The trial of Ulf Olsson, who is accused of killing 10 year old Helén Nilsson and 26 year old Jannica Ekblad fifteen years ago, continued this week in Lund district court.
On Wednesday, people who knew Olsson in the late 80s painted a disturbing picture of his character and on Thursday the court considered whether it was the defendant who confessed to the murders in a phone call earlier this year.
At the end of the 1980s Ulf Olsson was working as a toolmaker. Although a witness described him as “very, very clever” he disturbed his colleagues with his “constant coarse, perverted comments about women” and was often drunk on the job.
Dagens Nyhter reported that a year after Helén Nilsson was murdered in March 1989, Olsson moved to Vimmerby, where he had frequent contact with the local social services. Two of the officers testified on Wednesday, and Expressen said that they described “a man seeking help, who felt ill”.
“Ulf talked about things he had done,” said one. “About his divorce, about his spy work, about the codes you have to write as a spy. I became convinced that he had killed two people.”
DN went back to the witness statements the welfare officers gave in the preliminary investigation to give readers an idea of their views of Olsson:
“Sometimes he said sick things that I just pushed away. He talked about causing children harm so that someone would know how bad he felt, how tough he had had it. He said that he had killed two people in North Africa and that he was afraid the police would catch up with him.”
One of the witnesses said in court that Olsson was “emotionless and hated women”, calling them “bitches and whores”. Another described how he had heard Olsson speak of “beating children and denying someone food and drink”.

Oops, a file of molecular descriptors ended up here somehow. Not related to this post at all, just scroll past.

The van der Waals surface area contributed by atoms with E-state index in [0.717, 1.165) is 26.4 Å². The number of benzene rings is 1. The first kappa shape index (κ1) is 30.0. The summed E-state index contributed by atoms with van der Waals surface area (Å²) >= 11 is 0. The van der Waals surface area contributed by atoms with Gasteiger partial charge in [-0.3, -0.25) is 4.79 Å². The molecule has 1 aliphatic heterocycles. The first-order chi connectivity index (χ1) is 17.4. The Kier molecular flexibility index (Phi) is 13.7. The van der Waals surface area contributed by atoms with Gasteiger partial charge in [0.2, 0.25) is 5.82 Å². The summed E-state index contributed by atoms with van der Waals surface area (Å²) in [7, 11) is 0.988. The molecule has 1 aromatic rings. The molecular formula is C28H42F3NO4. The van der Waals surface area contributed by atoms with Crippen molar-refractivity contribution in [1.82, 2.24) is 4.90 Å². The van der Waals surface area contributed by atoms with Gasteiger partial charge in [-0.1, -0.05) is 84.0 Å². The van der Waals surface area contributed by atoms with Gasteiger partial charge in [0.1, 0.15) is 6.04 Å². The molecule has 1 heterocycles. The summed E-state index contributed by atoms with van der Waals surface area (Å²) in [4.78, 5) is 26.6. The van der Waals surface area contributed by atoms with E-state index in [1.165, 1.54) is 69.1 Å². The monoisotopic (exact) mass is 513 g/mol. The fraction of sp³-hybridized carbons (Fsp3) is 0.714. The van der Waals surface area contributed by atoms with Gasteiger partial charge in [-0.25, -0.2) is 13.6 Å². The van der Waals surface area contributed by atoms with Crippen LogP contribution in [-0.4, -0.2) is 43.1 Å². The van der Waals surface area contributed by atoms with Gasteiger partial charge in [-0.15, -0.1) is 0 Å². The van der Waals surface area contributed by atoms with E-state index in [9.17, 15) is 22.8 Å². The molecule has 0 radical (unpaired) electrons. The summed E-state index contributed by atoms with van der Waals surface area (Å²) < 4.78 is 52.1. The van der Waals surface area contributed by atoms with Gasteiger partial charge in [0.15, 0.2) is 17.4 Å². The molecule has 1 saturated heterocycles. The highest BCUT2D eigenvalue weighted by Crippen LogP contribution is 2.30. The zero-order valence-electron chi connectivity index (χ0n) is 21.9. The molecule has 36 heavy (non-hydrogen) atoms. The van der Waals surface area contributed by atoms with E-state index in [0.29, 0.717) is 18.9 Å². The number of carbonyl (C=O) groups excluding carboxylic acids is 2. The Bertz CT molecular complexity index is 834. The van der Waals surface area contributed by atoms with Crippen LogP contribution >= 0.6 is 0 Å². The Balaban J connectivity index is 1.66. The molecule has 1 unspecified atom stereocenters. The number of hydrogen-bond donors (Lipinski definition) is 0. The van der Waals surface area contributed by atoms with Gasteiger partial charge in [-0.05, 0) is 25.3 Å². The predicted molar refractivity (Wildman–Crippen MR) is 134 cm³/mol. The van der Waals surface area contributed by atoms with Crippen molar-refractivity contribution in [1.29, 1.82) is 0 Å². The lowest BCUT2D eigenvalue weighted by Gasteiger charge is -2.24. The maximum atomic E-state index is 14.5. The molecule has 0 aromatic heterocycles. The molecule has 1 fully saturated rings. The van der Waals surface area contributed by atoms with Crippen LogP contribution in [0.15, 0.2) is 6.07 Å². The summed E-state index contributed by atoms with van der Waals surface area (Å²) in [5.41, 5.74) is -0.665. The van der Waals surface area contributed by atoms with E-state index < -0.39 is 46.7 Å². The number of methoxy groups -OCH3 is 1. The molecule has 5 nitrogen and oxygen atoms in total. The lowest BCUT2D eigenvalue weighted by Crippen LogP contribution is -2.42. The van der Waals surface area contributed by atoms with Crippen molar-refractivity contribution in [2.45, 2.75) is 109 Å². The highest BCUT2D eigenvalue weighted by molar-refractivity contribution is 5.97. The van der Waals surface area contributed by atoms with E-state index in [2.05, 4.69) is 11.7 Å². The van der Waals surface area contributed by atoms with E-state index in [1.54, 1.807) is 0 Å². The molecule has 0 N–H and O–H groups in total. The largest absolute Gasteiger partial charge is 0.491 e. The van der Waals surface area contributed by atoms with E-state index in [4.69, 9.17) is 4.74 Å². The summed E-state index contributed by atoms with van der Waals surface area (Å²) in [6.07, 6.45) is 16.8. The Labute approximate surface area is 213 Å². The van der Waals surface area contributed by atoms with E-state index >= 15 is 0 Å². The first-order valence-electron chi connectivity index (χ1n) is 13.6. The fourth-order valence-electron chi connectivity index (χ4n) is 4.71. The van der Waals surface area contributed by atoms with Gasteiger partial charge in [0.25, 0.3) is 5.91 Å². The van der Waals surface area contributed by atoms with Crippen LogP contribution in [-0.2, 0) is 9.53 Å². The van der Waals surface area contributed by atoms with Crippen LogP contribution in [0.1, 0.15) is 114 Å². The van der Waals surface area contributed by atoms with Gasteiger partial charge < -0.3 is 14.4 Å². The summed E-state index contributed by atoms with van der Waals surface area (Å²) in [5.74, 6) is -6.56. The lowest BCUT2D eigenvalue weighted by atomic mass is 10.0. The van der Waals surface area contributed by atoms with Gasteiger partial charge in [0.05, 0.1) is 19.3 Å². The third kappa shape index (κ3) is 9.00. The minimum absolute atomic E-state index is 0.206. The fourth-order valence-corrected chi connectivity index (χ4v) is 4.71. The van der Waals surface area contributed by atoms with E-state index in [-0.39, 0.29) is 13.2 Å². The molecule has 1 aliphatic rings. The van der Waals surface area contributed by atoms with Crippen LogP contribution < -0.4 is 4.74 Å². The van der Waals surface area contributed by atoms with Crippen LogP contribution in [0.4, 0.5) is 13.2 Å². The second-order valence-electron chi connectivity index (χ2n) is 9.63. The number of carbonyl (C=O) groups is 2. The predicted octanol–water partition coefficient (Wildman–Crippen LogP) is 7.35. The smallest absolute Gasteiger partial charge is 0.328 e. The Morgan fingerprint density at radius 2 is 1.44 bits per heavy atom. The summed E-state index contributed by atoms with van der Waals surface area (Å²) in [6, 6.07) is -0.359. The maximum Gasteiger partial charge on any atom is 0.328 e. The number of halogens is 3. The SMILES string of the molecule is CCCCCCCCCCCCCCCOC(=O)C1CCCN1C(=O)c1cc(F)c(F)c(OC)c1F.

According to the prosecutor’s charges against Olsson, he kept Helén Nilsson between the 10th and 16th of March 1989 “without access to food or drink”. He is alleged to have raped her on at least one occasion and “at the end of the time period put a noose around her neck and strangled her, at the same time as giving her around twenty powerful blows to the head with some kind of tool”.
When Olsson was invited to respond to the welfare officers’ testimonies, he said, “No comment.”
On Thursday the court focused on what appears to be a key factor in the case. Since the murders, police have received up to ten anonymous letters and telephone calls from someone claiming responsibility.
In May 2004 a retired policeman, Per-Åke Åkesson – also, as Svenska Dagbladet pointed out – the name of the current chief investigator – received an anonymous phone call. The voice said that the call was to do with Helén and Jannica.
“I took them both,” said the man.
The policeman tried to get the caller to say more but the man said: “Do you think I’m stupid?”
Police are convinced that the call came from Ulf Olsson’s mobile phone, having found the phone card in his jacket during a raid on his house in Vimmerby. The call was made in Kalmar and a young woman has told police that she met Olsson in Kalmar around the time of the call.